March 31, 2022
I enjoyed the opportunity last Friday to visit with fifth-graders about their SEEK (Science, Experiments, Explorations, and Knowledge) Projects. A tradition for more than 20 years, Middle School Science Teacher Courtney Nagle describes SEEK as “the scientific method on steroids!”
As I wandered around the Family Commons, I was impressed by the variety of scientific experiments students chose and was struck by their curiosity. In particular, I was delighted with their ability to critique their project, talk about what they would do differently next time, and how what they learned could be applied in other contexts. The SEEK Project is an excellent example of what we at MPA call “rigor with purpose.”
Rigor is different from difficulty. Traditional applications of rigor most often entail more and harder assignments that are “pushed down” from the teacher and “piled on” to the student. In reality, such an understanding of rigor requires little more than lower-level thinking skills such as factual recall and procedural regurgitation rather than greater cognitive complexity. At MPA, rigor with purpose is meaningful learning that goes deeper to challenge students’ thinking in new and exciting ways.
For kindergarten teacher Regina Santiago, rigor in kindergarten means students have experiences that cultivate their empathy and agency both as individual learners and as citizens of a larger community. She believes rigorous learning is process-oriented rather than product-oriented, and student-driven rather than teacher-centered. Quality over quantity, depth over breadth. Regina sees her role in creating the environment, modeling, and providing guidance to help kids do what they do best—learn through play.
Rigor with purpose is also rigor that matters. Contrary to many interpretations, rigor is not the memorization of esoteric knowledge. Instead, MPA teachers foster the ability of students to transfer knowledge learned in one context to solve authentic, real-world problems in novel ways. It is also student-centered, not teacher-centered, so that students are empowered to be architects of their learning, capable of embodying a desire to learn unmatched by any that could be instilled by a parent or teacher.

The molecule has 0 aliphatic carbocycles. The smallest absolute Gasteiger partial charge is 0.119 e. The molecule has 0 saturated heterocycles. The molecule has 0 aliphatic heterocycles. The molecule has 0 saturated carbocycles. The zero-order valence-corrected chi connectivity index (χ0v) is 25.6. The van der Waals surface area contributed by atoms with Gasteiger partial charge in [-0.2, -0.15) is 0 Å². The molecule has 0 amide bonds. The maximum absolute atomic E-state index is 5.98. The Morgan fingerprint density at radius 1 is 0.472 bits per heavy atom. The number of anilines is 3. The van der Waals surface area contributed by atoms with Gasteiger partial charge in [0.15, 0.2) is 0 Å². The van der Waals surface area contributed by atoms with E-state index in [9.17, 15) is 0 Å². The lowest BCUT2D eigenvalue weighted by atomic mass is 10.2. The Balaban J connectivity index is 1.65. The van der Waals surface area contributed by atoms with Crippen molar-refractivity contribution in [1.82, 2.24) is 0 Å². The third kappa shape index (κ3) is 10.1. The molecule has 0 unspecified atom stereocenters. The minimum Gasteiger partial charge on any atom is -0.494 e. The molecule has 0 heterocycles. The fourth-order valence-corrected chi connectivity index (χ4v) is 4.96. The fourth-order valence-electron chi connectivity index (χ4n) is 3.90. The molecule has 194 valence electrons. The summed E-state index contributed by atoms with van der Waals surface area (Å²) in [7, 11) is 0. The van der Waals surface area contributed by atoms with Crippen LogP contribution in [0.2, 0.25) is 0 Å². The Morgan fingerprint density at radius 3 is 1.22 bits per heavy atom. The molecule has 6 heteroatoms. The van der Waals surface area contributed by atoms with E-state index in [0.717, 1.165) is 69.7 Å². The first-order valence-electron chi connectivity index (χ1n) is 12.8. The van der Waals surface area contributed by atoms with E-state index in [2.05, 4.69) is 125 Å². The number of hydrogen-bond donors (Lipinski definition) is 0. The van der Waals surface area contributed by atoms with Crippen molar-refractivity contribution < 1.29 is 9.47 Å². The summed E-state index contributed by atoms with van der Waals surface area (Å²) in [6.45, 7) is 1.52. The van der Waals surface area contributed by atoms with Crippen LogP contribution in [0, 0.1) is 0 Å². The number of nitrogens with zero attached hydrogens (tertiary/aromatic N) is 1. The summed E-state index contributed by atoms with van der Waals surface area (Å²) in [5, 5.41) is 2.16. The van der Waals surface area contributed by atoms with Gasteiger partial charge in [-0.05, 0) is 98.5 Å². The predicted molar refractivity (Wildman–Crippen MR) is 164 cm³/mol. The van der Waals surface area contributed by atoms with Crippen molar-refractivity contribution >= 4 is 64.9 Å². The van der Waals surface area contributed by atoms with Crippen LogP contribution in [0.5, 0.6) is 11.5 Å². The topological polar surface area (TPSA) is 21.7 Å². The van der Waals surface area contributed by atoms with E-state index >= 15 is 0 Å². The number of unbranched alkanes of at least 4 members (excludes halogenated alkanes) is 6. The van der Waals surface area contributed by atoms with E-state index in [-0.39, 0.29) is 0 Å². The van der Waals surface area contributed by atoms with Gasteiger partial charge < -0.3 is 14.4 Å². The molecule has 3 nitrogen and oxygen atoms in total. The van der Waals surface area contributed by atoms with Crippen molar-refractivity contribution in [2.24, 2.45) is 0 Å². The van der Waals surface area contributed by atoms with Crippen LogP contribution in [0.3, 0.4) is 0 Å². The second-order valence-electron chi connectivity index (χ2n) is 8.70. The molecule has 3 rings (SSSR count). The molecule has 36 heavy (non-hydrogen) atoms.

Middle School teacher John Milam is intentional about applying content to solving real-world problems. For example, seventh-grade students are currently studying Newton’s Laws of Motion and Forces. Students must apply these concepts to designing and building the fastest possible CO2 dragsters. Their dragsters will reach speeds of 45-50 mph and the difference between winning a heat and coming in second will be a matter of 100ths of a second. Students who truly understand force and motion, aerodynamics, the impact of mass on inertia, will be the students who can design and build the fastest dragsters.
Furthermore, rigor with purpose is rigor that is needed. This involves not just student-centered transfer and application of knowledge, but is authentically creating knowledge collaboratively. Rigor that is needed relies upon the interdependency of teachers and students who form authentic relationships that lead to the appreciation of diverse perspectives.
In Upper School, social studies teacher Katie Murr and English teacher Sara Mohn created an interdisciplinary American Studies course that combines both English and social studies for all eleventh graders. The course asks students to analyze the historical events that shaped the history of the United States through the complex lens of period literature while prompting them to make connections to the larger world and current events. Taking a chronological approach beginning with indigenous cultures and continuing to the present day, the course ensures students gain a deep understanding of the nuanced history of the United States through literature-based units.
Rigor with purpose leads to greater student engagement. “Teachers understand that they aren’t just teaching for us to get through high school but they’re teaching the next generation of change-makers,” according to senior Lucia Simon. “Everything they teach, they show us why we should care about it and why it’s useful in the world.” Encouraging students to use both their minds and their hearts is why rigor with purpose prepares them to truly dream big and do right. Rigor with purpose leads to greater student engagement. “Teachers understand that they aren’t just teaching for us to get through high school, but they’re teaching the next generation of change-makers,” said senior Lucia Simon. “Everything they teach, they show us why we should care about it and why it’s useful in the world. For Spanish teacher Kari Kunze, “when rigor is set appropriately, joy follows. A thought-provoking class makes students WANT to learn more.” She says. “Everybody likes to feel smart and accomplished. When students feel like they are on the path toward that accomplishment, they feel great because they know they have earned it and have been supported along the way.”